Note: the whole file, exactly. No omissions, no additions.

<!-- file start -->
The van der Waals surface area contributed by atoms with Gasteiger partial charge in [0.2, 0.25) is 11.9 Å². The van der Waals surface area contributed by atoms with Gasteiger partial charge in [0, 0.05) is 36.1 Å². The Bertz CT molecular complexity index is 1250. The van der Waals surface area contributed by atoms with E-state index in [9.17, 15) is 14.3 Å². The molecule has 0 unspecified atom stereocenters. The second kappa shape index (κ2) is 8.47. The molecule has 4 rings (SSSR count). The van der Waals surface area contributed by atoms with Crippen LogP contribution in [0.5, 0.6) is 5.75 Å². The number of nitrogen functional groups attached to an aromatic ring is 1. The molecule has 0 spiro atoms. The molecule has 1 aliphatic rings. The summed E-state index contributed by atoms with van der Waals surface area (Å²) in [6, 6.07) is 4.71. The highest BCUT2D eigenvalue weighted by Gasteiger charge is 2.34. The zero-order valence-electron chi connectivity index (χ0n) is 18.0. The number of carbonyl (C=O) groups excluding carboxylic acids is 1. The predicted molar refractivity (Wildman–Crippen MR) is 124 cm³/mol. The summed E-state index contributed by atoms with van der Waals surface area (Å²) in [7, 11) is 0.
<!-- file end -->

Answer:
The van der Waals surface area contributed by atoms with Gasteiger partial charge in [0.2, 0.25) is 11.9 Å². The van der Waals surface area contributed by atoms with Gasteiger partial charge in [0, 0.05) is 36.1 Å². The Bertz CT molecular complexity index is 1250. The van der Waals surface area contributed by atoms with E-state index in [9.17, 15) is 14.3 Å². The molecule has 0 unspecified atom stereocenters. The second kappa shape index (κ2) is 8.47. The molecule has 4 rings (SSSR count). The van der Waals surface area contributed by atoms with Crippen LogP contribution in [0.5, 0.6) is 5.75 Å². The number of nitrogen functional groups attached to an aromatic ring is 1. The molecule has 0 spiro atoms. The molecule has 1 aliphatic rings. The summed E-state index contributed by atoms with van der Waals surface area (Å²) in [6, 6.07) is 4.71. The highest BCUT2D eigenvalue weighted by Gasteiger charge is 2.34. The zero-order valence-electron chi connectivity index (χ0n) is 18.0. The number of carbonyl (C=O) groups excluding carboxylic acids is 1. The predicted molar refractivity (Wildman–Crippen MR) is 124 cm³/mol. The summed E-state index contributed by atoms with van der Waals surface area (Å²) in [7, 11) is 0.